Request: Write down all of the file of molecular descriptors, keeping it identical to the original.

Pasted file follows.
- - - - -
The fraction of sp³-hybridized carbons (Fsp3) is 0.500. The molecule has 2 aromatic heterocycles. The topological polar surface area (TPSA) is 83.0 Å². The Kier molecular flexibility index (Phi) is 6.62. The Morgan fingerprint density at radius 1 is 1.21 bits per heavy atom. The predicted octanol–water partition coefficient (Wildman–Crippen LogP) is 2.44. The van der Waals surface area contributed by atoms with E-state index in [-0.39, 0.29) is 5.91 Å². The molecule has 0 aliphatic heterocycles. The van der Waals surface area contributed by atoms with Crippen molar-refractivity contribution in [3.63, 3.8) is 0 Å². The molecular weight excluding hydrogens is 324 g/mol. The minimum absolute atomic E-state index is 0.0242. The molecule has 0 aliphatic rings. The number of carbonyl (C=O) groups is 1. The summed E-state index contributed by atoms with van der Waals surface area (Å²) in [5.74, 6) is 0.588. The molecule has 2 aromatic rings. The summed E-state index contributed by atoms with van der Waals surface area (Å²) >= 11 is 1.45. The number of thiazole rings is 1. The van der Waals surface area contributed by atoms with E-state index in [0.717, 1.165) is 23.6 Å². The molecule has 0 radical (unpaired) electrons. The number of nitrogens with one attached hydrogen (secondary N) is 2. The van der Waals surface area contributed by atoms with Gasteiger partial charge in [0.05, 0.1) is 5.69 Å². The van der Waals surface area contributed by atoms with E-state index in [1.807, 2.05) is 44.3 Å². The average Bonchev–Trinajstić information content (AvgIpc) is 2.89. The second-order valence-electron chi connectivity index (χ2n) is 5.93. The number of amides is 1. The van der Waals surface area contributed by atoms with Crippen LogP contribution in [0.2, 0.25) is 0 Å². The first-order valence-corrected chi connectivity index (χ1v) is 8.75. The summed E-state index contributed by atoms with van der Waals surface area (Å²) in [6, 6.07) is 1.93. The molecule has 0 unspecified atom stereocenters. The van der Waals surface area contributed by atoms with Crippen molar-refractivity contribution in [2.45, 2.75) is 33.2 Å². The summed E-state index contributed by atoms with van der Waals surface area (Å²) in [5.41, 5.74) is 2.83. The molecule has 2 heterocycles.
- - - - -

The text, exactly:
The fraction of sp³-hybridized carbons (Fsp3) is 0.500. The molecule has 2 aromatic heterocycles. The topological polar surface area (TPSA) is 83.0 Å². The Kier molecular flexibility index (Phi) is 6.62. The Morgan fingerprint density at radius 1 is 1.21 bits per heavy atom. The predicted octanol–water partition coefficient (Wildman–Crippen LogP) is 2.44. The van der Waals surface area contributed by atoms with E-state index in [-0.39, 0.29) is 5.91 Å². The molecule has 0 aliphatic heterocycles. The van der Waals surface area contributed by atoms with Crippen molar-refractivity contribution in [3.63, 3.8) is 0 Å². The molecular weight excluding hydrogens is 324 g/mol. The minimum absolute atomic E-state index is 0.0242. The molecule has 0 aliphatic rings. The number of carbonyl (C=O) groups is 1. The summed E-state index contributed by atoms with van der Waals surface area (Å²) in [5.74, 6) is 0.588. The molecule has 2 aromatic rings. The summed E-state index contributed by atoms with van der Waals surface area (Å²) >= 11 is 1.45. The number of thiazole rings is 1. The van der Waals surface area contributed by atoms with E-state index in [0.717, 1.165) is 23.6 Å². The molecule has 0 radical (unpaired) electrons. The number of nitrogens with one attached hydrogen (secondary N) is 2. The van der Waals surface area contributed by atoms with Gasteiger partial charge in [0.05, 0.1) is 5.69 Å². The van der Waals surface area contributed by atoms with E-state index in [1.807, 2.05) is 44.3 Å². The average Bonchev–Trinajstić information content (AvgIpc) is 2.89. The second-order valence-electron chi connectivity index (χ2n) is 5.93. The number of amides is 1. The van der Waals surface area contributed by atoms with Crippen LogP contribution in [0.2, 0.25) is 0 Å². The first-order valence-corrected chi connectivity index (χ1v) is 8.75. The summed E-state index contributed by atoms with van der Waals surface area (Å²) in [6, 6.07) is 1.93. The molecule has 0 unspecified atom stereocenters. The van der Waals surface area contributed by atoms with Crippen molar-refractivity contribution in [2.45, 2.75) is 33.2 Å². The summed E-state index contributed by atoms with van der Waals surface area (Å²) in [5.41, 5.74) is 2.83. The molecule has 2 heterocycles.